In terms of the comments I receive: No, in general they’ve been pretty consistent. I installed commenting ability here five years after the site went up (in fact, ten years ago almost exactly) so it already had a core of regular readers who were invested in the site and felt inclined to add to its value, not detract, when they commented. Some of them comment here still. That base of good commenters behaving well together set the standard for the site, and it’s largely continued to this day.
There are occasional flare-ups of stupidity when someone gets a bug in their ass; I think we’re all aware of the recent spate of dumb and/or trollish comments inspired by the fellow with a mancrush, a bad case of professional envy, and the need to make himself look important to his coterie of excitable boys by punching upward at me. This spate will pass in time. Additionally, when a piece here gets wider circulation there’s often an influx of new commenters, which is generally good but also means a few trolls swinging by to see if this is the sort of place where they’ll thrive. It’s not. The policy on trolls has been consistent for years: Mallet.
But generally I don’t have to moderate nearly as much as people think I have to. That’s down to the commenters being mostly smart, civil and invested in the site. It’s been that way from the earliest days of commenting.
Here’s a joke I sometimes tell when people ask me about the inspiration behind Hammer of Witches: “I was getting tired of medieval European fantasies, so I wrote a book about wizards in 15th century Europe.”
It’s not really a joke, though. I mean it. Let me explain.
Nowadays many authors subvert the tropes of traditional fantasy quest stories, mainly by making them meaner and bloodier. (As if the problem with Lord of the Rings was that it wasn’t violent enough!) But these subversions tend to avoid grappling with one of the biggest problems with quest fantasies: They’re friggin’ colonialist.
Consider the basic outline of the Hero’s Journey. A young peasant boy (he’s almost definitely a boy—also white, able-bodied, and straight) of unclear parentage leaves his home to answer a call to adventure. He quickly learns he has special talents because of his noble, or even divine, blood. He quests through dungeons, sea voyages, cities, and towns, which our omniscient narrator describes with guidebook precision. These stops provide the hero with villains to slay, victims to save, women to love (or be tempted by), and mentors who supply hints, prophecies, and magical gifts. Be they villain, bystander, love interest, or sage, these secondary characters have one purpose: to help the hero come of age and complete his quest. When the trials are overcome, our boy-hero takes his rightful place as a man, a warrior, a leader, a husband, a messiah, and, often, a king.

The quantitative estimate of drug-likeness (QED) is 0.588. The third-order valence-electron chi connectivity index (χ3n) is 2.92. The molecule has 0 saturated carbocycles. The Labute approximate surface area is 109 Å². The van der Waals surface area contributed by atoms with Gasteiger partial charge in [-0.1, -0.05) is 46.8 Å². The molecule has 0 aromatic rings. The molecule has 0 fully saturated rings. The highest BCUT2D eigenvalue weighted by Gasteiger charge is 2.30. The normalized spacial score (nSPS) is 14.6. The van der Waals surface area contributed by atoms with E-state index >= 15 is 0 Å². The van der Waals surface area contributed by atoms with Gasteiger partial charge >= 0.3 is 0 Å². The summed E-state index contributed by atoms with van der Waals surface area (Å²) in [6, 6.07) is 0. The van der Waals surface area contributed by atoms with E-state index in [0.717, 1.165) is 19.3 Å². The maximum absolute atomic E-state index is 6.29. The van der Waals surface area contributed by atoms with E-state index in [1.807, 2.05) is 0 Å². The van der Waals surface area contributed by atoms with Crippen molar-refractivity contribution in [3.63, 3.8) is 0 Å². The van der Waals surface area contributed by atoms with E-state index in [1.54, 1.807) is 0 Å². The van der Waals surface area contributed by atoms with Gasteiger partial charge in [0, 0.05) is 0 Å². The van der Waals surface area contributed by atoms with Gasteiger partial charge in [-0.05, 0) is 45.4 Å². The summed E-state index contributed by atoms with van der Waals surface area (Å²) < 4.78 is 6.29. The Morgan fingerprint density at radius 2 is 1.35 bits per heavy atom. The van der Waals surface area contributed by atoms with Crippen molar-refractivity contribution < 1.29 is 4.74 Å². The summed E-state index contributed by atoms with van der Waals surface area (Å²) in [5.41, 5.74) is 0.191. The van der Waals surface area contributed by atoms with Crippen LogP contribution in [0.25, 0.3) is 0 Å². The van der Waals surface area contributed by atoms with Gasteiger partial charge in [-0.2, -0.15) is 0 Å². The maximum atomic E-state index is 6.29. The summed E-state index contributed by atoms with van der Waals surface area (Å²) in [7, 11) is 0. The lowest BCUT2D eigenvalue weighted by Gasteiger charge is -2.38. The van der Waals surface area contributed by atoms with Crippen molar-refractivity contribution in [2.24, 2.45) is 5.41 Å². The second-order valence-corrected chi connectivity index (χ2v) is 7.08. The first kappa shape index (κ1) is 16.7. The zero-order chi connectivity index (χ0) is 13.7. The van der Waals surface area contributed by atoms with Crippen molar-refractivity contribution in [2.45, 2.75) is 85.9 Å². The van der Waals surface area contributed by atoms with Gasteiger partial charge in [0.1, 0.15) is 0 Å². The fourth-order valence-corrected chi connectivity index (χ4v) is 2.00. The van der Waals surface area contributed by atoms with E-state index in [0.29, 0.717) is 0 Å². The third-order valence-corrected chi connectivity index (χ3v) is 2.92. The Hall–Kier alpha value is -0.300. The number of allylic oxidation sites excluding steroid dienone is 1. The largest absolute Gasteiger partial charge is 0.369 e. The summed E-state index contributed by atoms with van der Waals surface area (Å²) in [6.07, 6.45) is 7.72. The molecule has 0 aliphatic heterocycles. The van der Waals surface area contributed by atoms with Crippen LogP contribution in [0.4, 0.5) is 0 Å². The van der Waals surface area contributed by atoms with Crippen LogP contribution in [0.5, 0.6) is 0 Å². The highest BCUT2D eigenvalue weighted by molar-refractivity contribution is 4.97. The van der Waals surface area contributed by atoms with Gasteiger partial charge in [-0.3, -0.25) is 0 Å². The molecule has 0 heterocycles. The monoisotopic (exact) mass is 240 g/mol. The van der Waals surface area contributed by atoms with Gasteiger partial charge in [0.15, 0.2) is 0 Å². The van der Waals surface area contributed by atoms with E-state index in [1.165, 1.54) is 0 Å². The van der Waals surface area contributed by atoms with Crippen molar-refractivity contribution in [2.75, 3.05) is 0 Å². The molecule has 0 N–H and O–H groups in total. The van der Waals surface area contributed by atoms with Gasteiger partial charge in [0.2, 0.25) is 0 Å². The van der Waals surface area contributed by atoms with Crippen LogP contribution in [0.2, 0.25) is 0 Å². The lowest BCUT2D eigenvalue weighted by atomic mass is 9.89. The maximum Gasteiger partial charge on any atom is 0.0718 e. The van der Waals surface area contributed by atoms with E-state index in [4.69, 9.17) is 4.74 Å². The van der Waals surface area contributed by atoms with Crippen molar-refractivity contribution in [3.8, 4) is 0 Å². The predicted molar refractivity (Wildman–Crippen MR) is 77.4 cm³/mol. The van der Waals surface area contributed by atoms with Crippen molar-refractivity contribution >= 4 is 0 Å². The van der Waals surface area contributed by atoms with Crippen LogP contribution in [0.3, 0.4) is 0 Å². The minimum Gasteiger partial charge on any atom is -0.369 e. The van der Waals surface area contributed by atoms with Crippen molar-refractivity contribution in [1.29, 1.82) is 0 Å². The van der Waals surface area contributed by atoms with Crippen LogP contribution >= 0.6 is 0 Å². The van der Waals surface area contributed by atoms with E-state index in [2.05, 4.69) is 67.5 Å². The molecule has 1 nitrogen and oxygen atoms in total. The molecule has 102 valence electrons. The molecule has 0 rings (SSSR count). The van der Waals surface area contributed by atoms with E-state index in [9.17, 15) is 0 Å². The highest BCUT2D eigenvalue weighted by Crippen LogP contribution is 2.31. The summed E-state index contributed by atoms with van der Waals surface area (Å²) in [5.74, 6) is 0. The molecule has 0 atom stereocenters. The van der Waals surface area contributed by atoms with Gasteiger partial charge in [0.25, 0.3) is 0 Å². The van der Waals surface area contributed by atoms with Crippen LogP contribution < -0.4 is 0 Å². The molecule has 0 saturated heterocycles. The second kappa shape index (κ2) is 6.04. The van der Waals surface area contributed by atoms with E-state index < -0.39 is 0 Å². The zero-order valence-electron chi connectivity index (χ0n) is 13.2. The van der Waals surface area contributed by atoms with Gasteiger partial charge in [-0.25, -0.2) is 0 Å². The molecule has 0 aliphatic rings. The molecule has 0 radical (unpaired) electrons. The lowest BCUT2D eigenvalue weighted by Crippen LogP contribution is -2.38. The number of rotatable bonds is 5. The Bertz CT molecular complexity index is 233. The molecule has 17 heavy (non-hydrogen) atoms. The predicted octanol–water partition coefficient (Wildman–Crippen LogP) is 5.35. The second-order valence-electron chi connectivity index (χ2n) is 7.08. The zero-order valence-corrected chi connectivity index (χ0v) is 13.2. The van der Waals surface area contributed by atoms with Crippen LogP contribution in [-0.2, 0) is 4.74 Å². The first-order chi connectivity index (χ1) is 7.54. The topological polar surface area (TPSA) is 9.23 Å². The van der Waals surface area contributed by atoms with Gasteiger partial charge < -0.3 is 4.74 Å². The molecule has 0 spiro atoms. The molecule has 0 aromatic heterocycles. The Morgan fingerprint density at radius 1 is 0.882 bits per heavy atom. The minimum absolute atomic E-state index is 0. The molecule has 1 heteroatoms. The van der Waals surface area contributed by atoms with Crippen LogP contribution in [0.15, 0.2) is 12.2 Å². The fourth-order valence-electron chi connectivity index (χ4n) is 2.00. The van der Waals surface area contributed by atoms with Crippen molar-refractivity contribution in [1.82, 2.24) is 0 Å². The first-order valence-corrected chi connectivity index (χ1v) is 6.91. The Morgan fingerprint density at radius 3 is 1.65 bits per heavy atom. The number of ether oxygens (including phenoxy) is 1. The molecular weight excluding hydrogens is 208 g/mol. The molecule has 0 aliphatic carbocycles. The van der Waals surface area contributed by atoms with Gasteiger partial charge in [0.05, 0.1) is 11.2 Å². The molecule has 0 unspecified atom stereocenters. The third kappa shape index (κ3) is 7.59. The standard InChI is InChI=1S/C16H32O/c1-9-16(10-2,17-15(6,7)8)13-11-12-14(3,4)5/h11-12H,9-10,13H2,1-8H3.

It’s a great story—one of my faves, and I say this without irony. And if the Gospels are any indication, Christians love this story as much as I do. The whole thing has a real New Testament vibe to it.
Hammer of Witches asks the question, “What would happen if you took that standard quest story and set it in the real world in 1492?” The answer is, things get real interesting real fast, because Christopher Columbus was a big fan of this story, too. In his letters and diaries he characterizes himself as a poor but brilliant man of mysterious origins who sets out on a holy quest to a foreign land. There, he is helped by the angelic Taíno people, who feed him and give him gifts to help him on his travels. But gasp! Some of the Taíno have revealed themselves to be aggressive non-believers who want to hinder our hero in his quest! Columbus reluctantly but bravely strikes down these foes and takes his rightful place as king—or, at least, governor.
Suddenly our favorite quest story doesn’t look so innocuous, does it? When the map in the front of the book is of Earth Earth instead of Middle Earth, the quest story reveals itself to be a justification for conquest. That’s why these stories tend to have omniscient narrators. For the justification to work, readers must hear only one side of the story, and no one must ever question the teller of the tale. Columbus would agree. He would never let the Taíno share their perspective. To him, that would be like asking if we should get Arwen’s point of view, or the orcs’. It doesn’t make sense, because, in his view, the Taíno are mere side characters in his own legend.
Hammer of Witches approaches the quest story from a different angle. Here the narrator isn’t an omniscient god but a semi-unreliable teenager who spends most of the book unclear on who’s the hero and who’s the villain (or if these terms are even useful). He’s surrounded by stories of Muslim, Jewish, Christian, Taíno, and Classical origins, which continually undermine his perspective. In this fantasy, characters’ powers don’t come from their pure, noble blood but from their ability to uncover and control the meanings of stories. Every time our narrator thinks he has a handle on these stories, some other character butts in to explain why he’s got it all wrong.
Call it postmodern, postcolonial, multicultural. You could even use the term “Talmudic.” It views history as less of a straight line leading to apotheosis but a series of arguments that are constantly in flux. That’s why the joke I made wasn’t really a joke. When you take the familiar medieval European fantasy story and actually set it in medieval Europe, the story doesn’t look so familiar at all.